While Toshio Kishimoto’s business card describes him as a doctor of medicine, drugs are not the only healing method in this practitioner’s black bag. Besides heading a laboratory at the National Institute of Infectious Diseases in Tokyo, the 47-year-old is also an award-winning composer and shakuhachi player in the jazz and pop idioms — not exactly traditional genres.
While some may puzzle at this strange mix, the multitalented doctor says that, for him, it is just a matter of course. “I write and play my music because I just want to, no matter how busy I am,” the researcher said. “But I think I’m lucky because people enjoy my music, and that’s really a pleasure for me, too.”
Ever since he began working as a clinical doctor specializing in respiratory diseases at Kawasaki Medical School in Okayama Prefecture, Kishimoto has voluntarily given shakuhachi performances in hospitals, schools and other facilities.
Nowadays, he devotes his energy to raising awareness of music therapy — a treatment that uses music to encourage positive changes in the mental, physical and social functioning of individuals with health or psychological problems.
Kishimoto strongly believes in the positive effect music can have on people. “It’s natural for me, as a doctor, to want to introduce any treatment that will help my patients,” he said.
Music, he notes, not only penetrates the minds and bodies of patients, but “also reaches the hearts of the hospital staff as well as the people taking care of their families.” He added that the result is a positive impact on the overall environment surrounding the patient.
Kishimoto’s musical career began with violin lessons when he was 8. His interest shifted to the shakuhachi at 13 after he found one of the instruments in his home in Kochi Prefecture, where his mother taught koto.
Although his skill level would entitle him to teaching certification for the shakuhachi, Kishimoto said he has never really been comfortable with the traditional notes played on the instrument.
This prompted him to seek more freedom of expression on the shakuhachi, a goal that is reflected in his current musical activities, which include ensembles written for shakuhachi and guitar — projects that reflect his wide range of musical experiences.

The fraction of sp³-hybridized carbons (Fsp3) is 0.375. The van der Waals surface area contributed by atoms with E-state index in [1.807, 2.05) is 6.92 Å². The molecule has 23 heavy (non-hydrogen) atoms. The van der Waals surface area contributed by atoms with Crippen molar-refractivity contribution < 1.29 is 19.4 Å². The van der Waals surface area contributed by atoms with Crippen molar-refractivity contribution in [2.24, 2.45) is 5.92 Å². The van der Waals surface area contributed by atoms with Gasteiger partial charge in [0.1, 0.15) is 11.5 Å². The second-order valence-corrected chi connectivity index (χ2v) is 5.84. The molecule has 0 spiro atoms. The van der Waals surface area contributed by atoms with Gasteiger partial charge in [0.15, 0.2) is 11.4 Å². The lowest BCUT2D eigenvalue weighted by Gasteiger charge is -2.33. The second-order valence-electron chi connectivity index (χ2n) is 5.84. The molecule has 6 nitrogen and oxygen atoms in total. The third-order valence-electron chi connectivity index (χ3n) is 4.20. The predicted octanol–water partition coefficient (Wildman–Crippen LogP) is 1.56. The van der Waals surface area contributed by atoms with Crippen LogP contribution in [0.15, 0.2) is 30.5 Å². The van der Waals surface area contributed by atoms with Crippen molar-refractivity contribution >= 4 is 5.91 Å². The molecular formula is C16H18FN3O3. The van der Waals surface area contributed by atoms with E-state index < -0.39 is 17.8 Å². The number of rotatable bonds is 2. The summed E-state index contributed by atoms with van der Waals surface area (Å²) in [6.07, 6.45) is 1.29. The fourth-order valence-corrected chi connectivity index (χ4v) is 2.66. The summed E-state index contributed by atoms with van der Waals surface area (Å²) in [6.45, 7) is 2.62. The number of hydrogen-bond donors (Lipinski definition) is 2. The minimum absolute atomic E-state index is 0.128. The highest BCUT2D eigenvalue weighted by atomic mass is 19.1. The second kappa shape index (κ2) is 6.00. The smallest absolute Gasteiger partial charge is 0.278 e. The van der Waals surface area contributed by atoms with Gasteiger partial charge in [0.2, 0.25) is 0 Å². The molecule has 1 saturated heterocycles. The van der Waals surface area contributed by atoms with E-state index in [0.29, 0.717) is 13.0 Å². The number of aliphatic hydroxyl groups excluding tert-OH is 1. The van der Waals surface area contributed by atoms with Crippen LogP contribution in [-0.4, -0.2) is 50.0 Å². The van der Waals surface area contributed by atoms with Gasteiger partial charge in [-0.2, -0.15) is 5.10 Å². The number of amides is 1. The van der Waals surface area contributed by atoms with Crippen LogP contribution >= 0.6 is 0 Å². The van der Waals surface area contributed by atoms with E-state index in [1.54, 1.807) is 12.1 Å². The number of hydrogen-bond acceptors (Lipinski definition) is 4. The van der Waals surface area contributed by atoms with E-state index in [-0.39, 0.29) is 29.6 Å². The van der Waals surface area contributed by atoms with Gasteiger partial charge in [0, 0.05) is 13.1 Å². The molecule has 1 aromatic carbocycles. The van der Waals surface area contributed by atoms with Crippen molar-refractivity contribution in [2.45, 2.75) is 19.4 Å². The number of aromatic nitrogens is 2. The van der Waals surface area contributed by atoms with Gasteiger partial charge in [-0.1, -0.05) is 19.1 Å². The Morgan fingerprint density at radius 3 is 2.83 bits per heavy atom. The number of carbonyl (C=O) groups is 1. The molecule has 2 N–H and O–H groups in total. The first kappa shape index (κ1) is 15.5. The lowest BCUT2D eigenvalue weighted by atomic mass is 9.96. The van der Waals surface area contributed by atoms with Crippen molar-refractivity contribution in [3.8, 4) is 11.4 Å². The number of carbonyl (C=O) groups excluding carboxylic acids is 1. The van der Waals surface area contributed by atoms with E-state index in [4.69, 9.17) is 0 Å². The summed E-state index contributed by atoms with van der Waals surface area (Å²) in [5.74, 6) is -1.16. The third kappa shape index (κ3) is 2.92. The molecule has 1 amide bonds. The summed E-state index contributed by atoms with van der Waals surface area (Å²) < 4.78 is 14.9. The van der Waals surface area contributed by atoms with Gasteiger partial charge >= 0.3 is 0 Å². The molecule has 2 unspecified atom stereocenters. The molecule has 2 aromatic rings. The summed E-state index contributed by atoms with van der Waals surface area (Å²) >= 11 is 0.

Pursuit of a medical career was also natural for him as his father practiced medicine, he said. “I wanted to do something to help people, and watching my father, I thought being a doctor was such a profession.”
During his Okayama days, he continued research on chlamydia, a virus that is passed sexually and can trigger sterility or can be transmitted through air to cause pneumonia.
While his medical career may have continued on track, his musical prowess might have remained buried had he not met George Tsutakawa, a renowned Japanese-American sculptor. A documentary on the artist was being filmed by a local television station when Kishimoto was a visiting researcher at the University of Washington in 1993.
Kishimoto was asked to provide music for the documentary, which went on to win the prestigious Regional Emmy Award for Music Composer from the National Academy of Television and Arts a year later.
While running his practice in Okayama for nearly two decades, Kishimoto in June was accepted as the head of the laboratory of Rickettsia and Chlamydia at NIID, where he has been able to focus further on his research.
One of his missions as head of the lab is to increase the number of chlamydia researchers and establish a network of scholars.
“Actually, my shakuhachi has helped me make personal connections, because people remember me as the chlamydia specialist who played music on the shakuhachi,” said Kishimoto, who carries his flutes around in a bag and performs whenever he has the chance.